A Hopi guide evidently took them to the mines at Jerome, AZ, which they were not excited about because they contained mainly copper and very little silver. They named the first creek they came to in the Verde Valley the Rio de las Parras, because of the numerous parrots they found here at the time. The translator felt this was Sycamore Creek, but I think by the description it was probably Dry Beaver Creek, which is always flowing during the spring and has a large riparian area year around. It may have flowed year around back then, as well. They camped near a stream that ran into a large cienega and found an abandoned pueblo. I think this would have been lower Oak Creek near present Cornville, which has three large ruins and a large flat area that would have been a cienega (marsh) at the time. It would have been the right distance from their next stop, which was a cienega they named San Gregorio, near the mine. This would have been either Peck's Lake, near Clarkdale, or the farmland around Cottonwood, AZ.
     
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  2. Mar 13, 2016 #2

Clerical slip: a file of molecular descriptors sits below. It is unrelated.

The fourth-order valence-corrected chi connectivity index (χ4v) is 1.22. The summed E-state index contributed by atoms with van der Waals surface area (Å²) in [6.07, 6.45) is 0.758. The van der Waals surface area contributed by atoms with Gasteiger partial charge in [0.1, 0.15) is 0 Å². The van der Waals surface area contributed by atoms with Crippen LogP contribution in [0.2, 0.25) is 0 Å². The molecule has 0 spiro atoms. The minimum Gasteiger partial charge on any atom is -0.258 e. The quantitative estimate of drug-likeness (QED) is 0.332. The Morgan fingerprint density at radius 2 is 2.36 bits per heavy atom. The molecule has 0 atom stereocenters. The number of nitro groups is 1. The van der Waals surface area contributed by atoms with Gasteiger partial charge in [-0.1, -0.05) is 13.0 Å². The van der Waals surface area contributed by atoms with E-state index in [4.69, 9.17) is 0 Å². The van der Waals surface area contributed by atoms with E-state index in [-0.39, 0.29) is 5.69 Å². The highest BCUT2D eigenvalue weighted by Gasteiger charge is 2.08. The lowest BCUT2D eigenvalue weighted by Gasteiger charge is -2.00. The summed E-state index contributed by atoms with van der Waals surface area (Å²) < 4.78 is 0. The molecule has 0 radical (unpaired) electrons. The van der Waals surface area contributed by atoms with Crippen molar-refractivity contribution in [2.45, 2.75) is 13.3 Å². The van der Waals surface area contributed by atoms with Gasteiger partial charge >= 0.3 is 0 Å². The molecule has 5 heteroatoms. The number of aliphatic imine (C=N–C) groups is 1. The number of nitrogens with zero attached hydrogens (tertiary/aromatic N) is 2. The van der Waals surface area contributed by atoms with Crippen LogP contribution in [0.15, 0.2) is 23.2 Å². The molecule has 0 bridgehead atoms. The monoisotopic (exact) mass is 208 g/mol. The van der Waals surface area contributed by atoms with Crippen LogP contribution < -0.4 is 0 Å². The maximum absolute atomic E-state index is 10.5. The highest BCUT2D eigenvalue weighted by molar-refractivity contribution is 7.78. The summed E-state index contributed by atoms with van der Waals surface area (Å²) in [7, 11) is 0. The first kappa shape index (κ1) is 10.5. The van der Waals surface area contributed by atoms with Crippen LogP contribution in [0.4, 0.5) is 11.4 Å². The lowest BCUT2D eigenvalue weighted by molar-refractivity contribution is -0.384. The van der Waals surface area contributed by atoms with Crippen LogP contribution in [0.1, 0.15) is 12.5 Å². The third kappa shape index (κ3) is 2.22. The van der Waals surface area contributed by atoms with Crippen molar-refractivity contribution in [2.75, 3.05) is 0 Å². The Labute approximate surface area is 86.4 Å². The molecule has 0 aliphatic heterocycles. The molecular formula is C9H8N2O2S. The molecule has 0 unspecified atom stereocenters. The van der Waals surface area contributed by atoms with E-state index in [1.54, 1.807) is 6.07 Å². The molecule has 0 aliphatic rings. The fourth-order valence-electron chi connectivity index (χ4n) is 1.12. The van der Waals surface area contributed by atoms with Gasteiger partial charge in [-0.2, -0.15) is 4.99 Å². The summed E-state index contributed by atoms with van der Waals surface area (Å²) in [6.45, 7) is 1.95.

tenngun

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    Much overlooked time. Even in a work such as ' Men t o match my mountains" or the Explorarars or 'Euopean discovery of America" it's under reported.
     
  3. Mar 13, 2016 #3

    Nativearizonan

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    It is interesting to think about groups of matchlock armed Europeans coming through here before there was even a failed colony at Roanoke, and decades before Jamestown or Plymouth.

    The harquebuses were used a lot, mainly for ceremonies where they would fire a volley after raising a cross and claiming a village for the King. They also used them for scaring off natives that would sneak up at night and shoot arrows at the horses. The largest event which included the harquebuses was a punitive mass execution at Puala pueblo, where two priests from a previous expedition had remained and been murdered. The first time Espejo and company went through it, they had a priest with them, and the people acted friendly. The second time they came to it, the party has spilt up and the priest had gone back towards Mexico with the other group. Nine Spaniards, one of whom was wounded in a previous fight, arrived at the pueblo, found most of the people gone, and decided to burn it down when they were refused food they asked for: